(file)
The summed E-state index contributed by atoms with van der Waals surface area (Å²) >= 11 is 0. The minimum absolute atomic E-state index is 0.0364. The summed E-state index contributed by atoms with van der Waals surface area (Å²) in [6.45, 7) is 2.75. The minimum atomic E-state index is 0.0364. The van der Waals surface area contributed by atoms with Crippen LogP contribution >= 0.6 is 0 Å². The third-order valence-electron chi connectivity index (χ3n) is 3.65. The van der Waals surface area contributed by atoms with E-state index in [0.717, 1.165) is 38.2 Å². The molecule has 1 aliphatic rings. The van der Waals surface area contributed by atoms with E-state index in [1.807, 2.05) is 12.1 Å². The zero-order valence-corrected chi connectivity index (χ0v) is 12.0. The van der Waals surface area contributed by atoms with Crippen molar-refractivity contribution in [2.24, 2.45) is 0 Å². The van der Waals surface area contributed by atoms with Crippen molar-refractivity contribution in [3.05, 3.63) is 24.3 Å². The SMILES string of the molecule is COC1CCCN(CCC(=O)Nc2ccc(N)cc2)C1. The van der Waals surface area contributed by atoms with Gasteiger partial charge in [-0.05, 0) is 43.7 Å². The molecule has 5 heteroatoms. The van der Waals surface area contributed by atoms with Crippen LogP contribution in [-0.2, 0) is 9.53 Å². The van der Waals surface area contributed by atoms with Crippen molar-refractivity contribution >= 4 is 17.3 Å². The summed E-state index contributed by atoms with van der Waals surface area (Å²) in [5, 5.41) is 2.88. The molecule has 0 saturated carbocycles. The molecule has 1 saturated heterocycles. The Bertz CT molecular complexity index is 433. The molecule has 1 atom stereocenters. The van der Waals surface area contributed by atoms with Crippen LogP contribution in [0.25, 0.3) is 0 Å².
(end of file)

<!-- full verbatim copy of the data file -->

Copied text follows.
The summed E-state index contributed by atoms with van der Waals surface area (Å²) >= 11 is 0. The minimum absolute atomic E-state index is 0.0364. The summed E-state index contributed by atoms with van der Waals surface area (Å²) in [6.45, 7) is 2.75. The minimum atomic E-state index is 0.0364. The van der Waals surface area contributed by atoms with Crippen LogP contribution >= 0.6 is 0 Å². The third-order valence-electron chi connectivity index (χ3n) is 3.65. The van der Waals surface area contributed by atoms with E-state index in [0.717, 1.165) is 38.2 Å². The molecule has 1 aliphatic rings. The van der Waals surface area contributed by atoms with E-state index in [1.807, 2.05) is 12.1 Å². The zero-order valence-corrected chi connectivity index (χ0v) is 12.0. The van der Waals surface area contributed by atoms with Crippen molar-refractivity contribution in [2.24, 2.45) is 0 Å². The van der Waals surface area contributed by atoms with Crippen molar-refractivity contribution in [3.05, 3.63) is 24.3 Å². The SMILES string of the molecule is COC1CCCN(CCC(=O)Nc2ccc(N)cc2)C1. The van der Waals surface area contributed by atoms with Gasteiger partial charge in [-0.05, 0) is 43.7 Å². The molecule has 5 heteroatoms. The van der Waals surface area contributed by atoms with Crippen LogP contribution in [-0.2, 0) is 9.53 Å². The van der Waals surface area contributed by atoms with Crippen molar-refractivity contribution >= 4 is 17.3 Å². The summed E-state index contributed by atoms with van der Waals surface area (Å²) in [5, 5.41) is 2.88. The molecule has 0 saturated carbocycles. The molecule has 1 saturated heterocycles. The Bertz CT molecular complexity index is 433. The molecule has 1 atom stereocenters. The van der Waals surface area contributed by atoms with Crippen LogP contribution in [0.25, 0.3) is 0 Å².